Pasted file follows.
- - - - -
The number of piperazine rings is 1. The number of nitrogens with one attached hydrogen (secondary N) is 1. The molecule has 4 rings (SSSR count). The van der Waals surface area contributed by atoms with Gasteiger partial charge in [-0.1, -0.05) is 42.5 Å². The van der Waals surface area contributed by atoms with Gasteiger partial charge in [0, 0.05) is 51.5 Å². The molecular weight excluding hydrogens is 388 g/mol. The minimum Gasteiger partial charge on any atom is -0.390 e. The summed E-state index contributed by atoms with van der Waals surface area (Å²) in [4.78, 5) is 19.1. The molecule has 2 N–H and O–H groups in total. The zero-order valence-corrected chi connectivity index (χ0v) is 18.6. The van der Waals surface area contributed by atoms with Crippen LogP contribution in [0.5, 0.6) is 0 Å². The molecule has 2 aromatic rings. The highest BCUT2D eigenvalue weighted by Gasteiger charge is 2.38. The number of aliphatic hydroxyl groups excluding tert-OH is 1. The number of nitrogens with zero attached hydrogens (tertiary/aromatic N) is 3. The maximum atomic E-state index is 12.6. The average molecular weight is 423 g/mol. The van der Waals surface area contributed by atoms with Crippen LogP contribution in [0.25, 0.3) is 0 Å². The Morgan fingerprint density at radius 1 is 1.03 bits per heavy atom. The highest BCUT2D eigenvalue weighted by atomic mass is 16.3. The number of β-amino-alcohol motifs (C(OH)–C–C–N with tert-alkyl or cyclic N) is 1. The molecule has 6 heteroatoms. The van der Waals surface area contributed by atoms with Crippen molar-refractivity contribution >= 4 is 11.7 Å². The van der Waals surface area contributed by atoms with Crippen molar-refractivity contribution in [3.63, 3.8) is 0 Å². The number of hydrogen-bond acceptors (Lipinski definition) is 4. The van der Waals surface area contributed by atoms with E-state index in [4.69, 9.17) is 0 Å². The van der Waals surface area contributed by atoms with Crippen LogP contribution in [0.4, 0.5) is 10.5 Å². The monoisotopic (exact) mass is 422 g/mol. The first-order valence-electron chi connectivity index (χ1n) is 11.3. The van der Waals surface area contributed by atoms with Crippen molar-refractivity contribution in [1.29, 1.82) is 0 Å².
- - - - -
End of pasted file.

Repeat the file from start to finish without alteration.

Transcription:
The number of piperazine rings is 1. The number of nitrogens with one attached hydrogen (secondary N) is 1. The molecule has 4 rings (SSSR count). The van der Waals surface area contributed by atoms with Gasteiger partial charge in [-0.1, -0.05) is 42.5 Å². The van der Waals surface area contributed by atoms with Gasteiger partial charge in [0, 0.05) is 51.5 Å². The molecular weight excluding hydrogens is 388 g/mol. The minimum Gasteiger partial charge on any atom is -0.390 e. The summed E-state index contributed by atoms with van der Waals surface area (Å²) in [4.78, 5) is 19.1. The molecule has 2 N–H and O–H groups in total. The zero-order valence-corrected chi connectivity index (χ0v) is 18.6. The van der Waals surface area contributed by atoms with Crippen LogP contribution in [0.5, 0.6) is 0 Å². The molecule has 2 aromatic rings. The highest BCUT2D eigenvalue weighted by Gasteiger charge is 2.38. The number of aliphatic hydroxyl groups excluding tert-OH is 1. The number of nitrogens with zero attached hydrogens (tertiary/aromatic N) is 3. The maximum atomic E-state index is 12.6. The average molecular weight is 423 g/mol. The van der Waals surface area contributed by atoms with Crippen LogP contribution in [0.25, 0.3) is 0 Å². The Morgan fingerprint density at radius 1 is 1.03 bits per heavy atom. The highest BCUT2D eigenvalue weighted by atomic mass is 16.3. The number of β-amino-alcohol motifs (C(OH)–C–C–N with tert-alkyl or cyclic N) is 1. The molecule has 6 heteroatoms. The van der Waals surface area contributed by atoms with Crippen molar-refractivity contribution >= 4 is 11.7 Å². The van der Waals surface area contributed by atoms with Crippen molar-refractivity contribution in [3.63, 3.8) is 0 Å². The number of hydrogen-bond acceptors (Lipinski definition) is 4. The van der Waals surface area contributed by atoms with E-state index in [4.69, 9.17) is 0 Å². The van der Waals surface area contributed by atoms with Crippen LogP contribution in [0.4, 0.5) is 10.5 Å². The monoisotopic (exact) mass is 422 g/mol. The first-order valence-electron chi connectivity index (χ1n) is 11.3. The van der Waals surface area contributed by atoms with Crippen molar-refractivity contribution in [1.29, 1.82) is 0 Å².